Leyland Cyprus Tree

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The Leyland Cyprus Leylandii tree resembles a typical Christmas tree and is often used as such. Naturally shaped in a triangular pattern, this tree can also be shaped by hand to form a bush-like tree and can be used for privacy or to prevent severe wind. Growing in excess of 40-50 feet at maturity, this particular tree grows rapidly while young, effortlessly growing three to four feet per year. The record for the largest Leyland Cyprus Leylandii tree was last recorded at 130ft and growing, but due to its shallow root system large trees such as this have been known to tumble over. The shallow roots are the main reason to attempt to keep this tree out of harsh summer conditions, if at all possible, because they are susceptible to Cyprus canker disease, which is caused by a fungus. This disease leads to dieback and eventually will kill the tree. Despite that, the Leyland Cyprus can be quite hardy, easily growing to massive heights even in the worst of conditions, although it does do better in full to partial sun with excellent drainage.

The branches are covered in feather-esc foliage that has soft leaves on flat, smaller branches. While young its leaves are a mellow green and when mature they turn a dark blue-green. This Cyprus contains no flowers, yet it does produce cones that enclose the tree�s seeds. It also displays a beautiful reddish-brown bark. When branches are clipped, one should use caution while handling the clippings as the sap from this tree can cause extreme skin irritation in some individuals.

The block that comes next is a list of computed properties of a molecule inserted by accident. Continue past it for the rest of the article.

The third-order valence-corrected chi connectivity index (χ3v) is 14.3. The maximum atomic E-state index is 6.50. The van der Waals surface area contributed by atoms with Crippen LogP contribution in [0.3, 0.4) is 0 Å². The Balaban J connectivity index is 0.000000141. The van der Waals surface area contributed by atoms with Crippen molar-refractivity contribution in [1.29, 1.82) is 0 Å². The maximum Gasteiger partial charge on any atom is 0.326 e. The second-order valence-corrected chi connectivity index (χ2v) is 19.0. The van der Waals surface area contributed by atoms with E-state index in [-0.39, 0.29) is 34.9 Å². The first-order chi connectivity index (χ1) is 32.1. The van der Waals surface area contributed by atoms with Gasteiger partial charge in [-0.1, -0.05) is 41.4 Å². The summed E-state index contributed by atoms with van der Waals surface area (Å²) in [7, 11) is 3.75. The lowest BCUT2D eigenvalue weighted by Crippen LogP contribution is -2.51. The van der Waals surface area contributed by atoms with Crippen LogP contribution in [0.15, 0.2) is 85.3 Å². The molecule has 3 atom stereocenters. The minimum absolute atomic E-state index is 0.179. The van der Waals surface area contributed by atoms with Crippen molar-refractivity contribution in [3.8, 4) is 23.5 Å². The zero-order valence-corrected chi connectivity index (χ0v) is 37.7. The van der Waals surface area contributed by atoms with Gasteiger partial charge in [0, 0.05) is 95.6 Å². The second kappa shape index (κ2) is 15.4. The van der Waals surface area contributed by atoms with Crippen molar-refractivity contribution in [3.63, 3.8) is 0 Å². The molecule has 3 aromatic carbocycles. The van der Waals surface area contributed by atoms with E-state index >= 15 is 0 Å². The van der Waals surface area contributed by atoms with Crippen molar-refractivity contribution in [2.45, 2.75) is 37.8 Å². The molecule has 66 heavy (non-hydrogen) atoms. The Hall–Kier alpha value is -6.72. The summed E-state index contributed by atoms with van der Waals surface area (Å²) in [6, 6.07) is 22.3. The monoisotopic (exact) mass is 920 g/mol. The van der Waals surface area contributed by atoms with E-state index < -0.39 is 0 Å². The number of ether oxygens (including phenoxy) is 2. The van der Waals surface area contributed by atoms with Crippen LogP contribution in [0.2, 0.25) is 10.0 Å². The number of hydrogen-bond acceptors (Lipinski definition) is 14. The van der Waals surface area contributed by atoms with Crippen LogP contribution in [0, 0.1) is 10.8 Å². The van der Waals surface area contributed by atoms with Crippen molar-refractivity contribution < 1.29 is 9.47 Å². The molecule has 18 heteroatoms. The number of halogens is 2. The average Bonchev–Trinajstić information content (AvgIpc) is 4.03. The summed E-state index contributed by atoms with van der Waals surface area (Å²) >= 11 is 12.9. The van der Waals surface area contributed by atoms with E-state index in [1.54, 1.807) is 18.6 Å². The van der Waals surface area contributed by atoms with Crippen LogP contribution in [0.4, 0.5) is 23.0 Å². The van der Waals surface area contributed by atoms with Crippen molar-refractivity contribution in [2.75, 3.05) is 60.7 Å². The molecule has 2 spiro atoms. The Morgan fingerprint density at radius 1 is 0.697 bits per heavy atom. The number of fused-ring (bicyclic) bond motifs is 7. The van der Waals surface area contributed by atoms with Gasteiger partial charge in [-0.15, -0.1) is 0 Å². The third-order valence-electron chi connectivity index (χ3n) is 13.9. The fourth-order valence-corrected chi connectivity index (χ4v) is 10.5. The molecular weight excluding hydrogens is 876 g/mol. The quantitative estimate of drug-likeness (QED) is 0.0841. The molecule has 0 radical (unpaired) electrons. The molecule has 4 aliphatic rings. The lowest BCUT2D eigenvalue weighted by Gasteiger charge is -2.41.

When naturally kept, this tree is a better fit for larger landscapes. It can quickly outgrow the average household landscape. Superb for screening and is often seen running along the highway or near parking lots and things of that nature. Due to it colorings, the Leyland Cyprus Leylandii tree makes for a beautiful landscape addition, especially in the winter months when its color stands out the most. Care should be given when deciding where to place the tree though, what gives the tree its� sought after appeal can also be its downfall.

The Leyland Cyprus Leylandii tree is a natural hybrid. This took place in what is believed to be around 1888 at the Leighton Hall, Prowys, while owned at the time by John Naylor, the nephew of Christopher Leyland who originally bought the estate in 1845. Naylor rebuilt the entire grounds, including a large sum toward landscaping. At this time he hired Edward Kemp to do the gardening. Kemp used such trees as Redwoods, two species of Conifers which are native to the Pacific coast of North America, the Monterey Cyprus from California and the Nootka or Alaskan Cyrus, just to name a few. Naturally the Monterey and Nootka would never bond being hundreds of miles apart, but here they did. The hybridization occurred when the flowers, or cones, from the Nootka Cyprus were pollinated by the Monterey Cyprus. The result was the Leyland Cyprus Leylandii tree.

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Author: Tammy Sons
www.tnnursery.net

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